Home > IP Express > Copyright

Kim Kardashian sued over 'knockoffs' of artist's furniture

Post Time:2024-03-29 Source:Reuters Author:Blake Brittain Views:

March 27 (Reuters) - The Judd Foundation, a non-profit group dedicated to the legacy of artist Donald Judd, sued reality-television star and entrepreneur Kim Kardashian in California federal court on Wednesday for allegedly featuring fake versions of his furniture in a YouTube video.

The foundation's lawsuit said that Kardashian unlawfully described "knockoff" Judd tables and chairs made by Los Angeles-based interior design firm Clements Design as genuine Judd furniture. The complaint accused Kardashian of false endorsement and Clements Design of false advertising, unfair competition and trademark and copyright infringement.

Representatives for Kardashian and Clements Design did not immediately respond to requests for comment on the lawsuit.

Judd Foundation president Rainer Judd, the artist's daughter, said in a statement that Judd's furniture is an "integral part of his legacy" and that the "existence of inauthentic furniture undermines the integrity of his original work."

Judd, who died in 1994, was a leading figure in minimalist art whose works have been featured at museums including New York's Museum of Modern Art and London's Tate Modern. The foundation said it sells his furniture designs "faithfully adhering to Mr. Judd's exacting specifications."

According to the complaint, Kardashian's skincare company SKKN by Kim hired Clements Design to make tables and chairs in Judd's style for its offices. Kardashian allegedly publicized the fake furniture in a 2022 YouTube video tour of the offices.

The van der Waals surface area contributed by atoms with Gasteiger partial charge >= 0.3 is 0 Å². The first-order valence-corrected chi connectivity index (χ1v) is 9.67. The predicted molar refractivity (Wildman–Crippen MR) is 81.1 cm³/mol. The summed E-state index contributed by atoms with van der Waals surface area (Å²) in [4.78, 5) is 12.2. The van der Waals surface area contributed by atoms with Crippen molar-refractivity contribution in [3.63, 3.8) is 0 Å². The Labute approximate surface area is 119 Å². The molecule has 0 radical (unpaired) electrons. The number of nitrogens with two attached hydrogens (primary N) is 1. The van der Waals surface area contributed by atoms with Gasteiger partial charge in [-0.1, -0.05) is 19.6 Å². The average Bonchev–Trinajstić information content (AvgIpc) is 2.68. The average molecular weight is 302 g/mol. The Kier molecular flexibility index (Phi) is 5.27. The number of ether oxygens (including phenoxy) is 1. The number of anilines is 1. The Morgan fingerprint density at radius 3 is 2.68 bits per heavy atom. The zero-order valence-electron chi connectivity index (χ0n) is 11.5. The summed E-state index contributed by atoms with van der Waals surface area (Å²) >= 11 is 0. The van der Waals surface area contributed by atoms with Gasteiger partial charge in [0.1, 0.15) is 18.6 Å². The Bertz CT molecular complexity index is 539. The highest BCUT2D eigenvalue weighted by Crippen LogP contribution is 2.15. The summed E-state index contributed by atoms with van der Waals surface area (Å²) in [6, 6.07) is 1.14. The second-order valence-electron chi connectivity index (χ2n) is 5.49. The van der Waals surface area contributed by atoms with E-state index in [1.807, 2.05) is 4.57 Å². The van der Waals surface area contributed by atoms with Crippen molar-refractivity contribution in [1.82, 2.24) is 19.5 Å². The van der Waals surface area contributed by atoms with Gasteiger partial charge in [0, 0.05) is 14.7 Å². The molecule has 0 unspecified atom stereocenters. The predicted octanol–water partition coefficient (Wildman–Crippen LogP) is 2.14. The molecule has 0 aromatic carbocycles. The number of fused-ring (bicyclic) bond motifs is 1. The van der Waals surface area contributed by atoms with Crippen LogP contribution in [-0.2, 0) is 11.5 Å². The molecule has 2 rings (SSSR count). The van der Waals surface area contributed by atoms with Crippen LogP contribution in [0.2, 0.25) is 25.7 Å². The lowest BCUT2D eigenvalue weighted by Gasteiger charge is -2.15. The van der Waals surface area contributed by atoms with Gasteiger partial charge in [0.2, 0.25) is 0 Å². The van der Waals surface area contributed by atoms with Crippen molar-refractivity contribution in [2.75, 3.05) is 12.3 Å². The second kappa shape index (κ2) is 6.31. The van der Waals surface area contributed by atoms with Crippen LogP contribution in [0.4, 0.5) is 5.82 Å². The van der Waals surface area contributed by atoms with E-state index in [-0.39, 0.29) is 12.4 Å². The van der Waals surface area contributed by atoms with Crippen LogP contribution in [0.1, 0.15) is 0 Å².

"If you guys are furniture people — because I've really gotten into furniture lately — these Donald Judd tables are really amazing and totally blend in with the seats," Kardashian said in the video, according to screenshots included in the complaint. A link in the complaint led to an inaccessible private YouTube video on Wednesday.

The lawsuit said several outlets covering the video wrongly reported that the office featured Donald Judd furniture, which "predictably led consumers to believe the source of the furniture was Judd Foundation" and that Kardashian and her company were "associated with or endorsed by Mr. Judd and the Donald Judd brand."

The foundation said that it was left with "no choice" but to sue after Clements Design and Kardashian refused to recycle the furniture, delete the video or issue corrective advertising.

The case is Judd Foundation v. Clements Design Inc, U.S. District Court for the Central District of California, No. 2:24-cv-02496.